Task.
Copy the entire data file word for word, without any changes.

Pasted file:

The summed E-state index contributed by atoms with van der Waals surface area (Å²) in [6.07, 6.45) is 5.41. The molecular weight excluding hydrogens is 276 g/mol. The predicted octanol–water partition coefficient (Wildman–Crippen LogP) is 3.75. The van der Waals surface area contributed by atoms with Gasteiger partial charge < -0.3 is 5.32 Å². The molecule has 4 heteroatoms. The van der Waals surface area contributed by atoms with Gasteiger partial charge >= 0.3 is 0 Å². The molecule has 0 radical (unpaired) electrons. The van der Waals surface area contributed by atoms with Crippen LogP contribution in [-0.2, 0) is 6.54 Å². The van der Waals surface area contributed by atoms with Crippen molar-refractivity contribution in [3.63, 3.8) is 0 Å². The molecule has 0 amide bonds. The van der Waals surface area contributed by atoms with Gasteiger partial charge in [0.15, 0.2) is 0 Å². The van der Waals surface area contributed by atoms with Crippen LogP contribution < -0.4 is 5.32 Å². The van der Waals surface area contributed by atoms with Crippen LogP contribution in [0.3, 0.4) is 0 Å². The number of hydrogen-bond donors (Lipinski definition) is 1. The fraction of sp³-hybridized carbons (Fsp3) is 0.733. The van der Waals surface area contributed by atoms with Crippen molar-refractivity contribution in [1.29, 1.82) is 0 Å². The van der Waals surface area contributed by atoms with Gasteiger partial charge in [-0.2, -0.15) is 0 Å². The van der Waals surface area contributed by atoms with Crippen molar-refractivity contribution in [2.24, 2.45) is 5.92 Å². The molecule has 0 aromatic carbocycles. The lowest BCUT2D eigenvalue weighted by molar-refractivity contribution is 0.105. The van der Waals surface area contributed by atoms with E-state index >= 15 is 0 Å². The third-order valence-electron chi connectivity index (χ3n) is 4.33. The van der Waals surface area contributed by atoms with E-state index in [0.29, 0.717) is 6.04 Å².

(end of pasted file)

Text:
The summed E-state index contributed by atoms with van der Waals surface area (Å²) in [6.07, 6.45) is 5.41. The molecular weight excluding hydrogens is 276 g/mol. The predicted octanol–water partition coefficient (Wildman–Crippen LogP) is 3.75. The van der Waals surface area contributed by atoms with Gasteiger partial charge < -0.3 is 5.32 Å². The molecule has 4 heteroatoms. The van der Waals surface area contributed by atoms with Gasteiger partial charge >= 0.3 is 0 Å². The molecule has 0 radical (unpaired) electrons. The van der Waals surface area contributed by atoms with Crippen LogP contribution in [-0.2, 0) is 6.54 Å². The van der Waals surface area contributed by atoms with Crippen molar-refractivity contribution in [3.63, 3.8) is 0 Å². The molecule has 0 amide bonds. The van der Waals surface area contributed by atoms with Gasteiger partial charge in [0.15, 0.2) is 0 Å². The van der Waals surface area contributed by atoms with Crippen LogP contribution < -0.4 is 5.32 Å². The van der Waals surface area contributed by atoms with Crippen LogP contribution in [0.3, 0.4) is 0 Å². The number of hydrogen-bond donors (Lipinski definition) is 1. The fraction of sp³-hybridized carbons (Fsp3) is 0.733. The van der Waals surface area contributed by atoms with Crippen molar-refractivity contribution in [1.29, 1.82) is 0 Å². The van der Waals surface area contributed by atoms with Gasteiger partial charge in [-0.2, -0.15) is 0 Å². The van der Waals surface area contributed by atoms with Crippen molar-refractivity contribution in [2.24, 2.45) is 5.92 Å². The molecule has 0 aromatic carbocycles. The lowest BCUT2D eigenvalue weighted by molar-refractivity contribution is 0.105. The van der Waals surface area contributed by atoms with E-state index >= 15 is 0 Å². The third-order valence-electron chi connectivity index (χ3n) is 4.33. The van der Waals surface area contributed by atoms with E-state index in [0.29, 0.717) is 6.04 Å².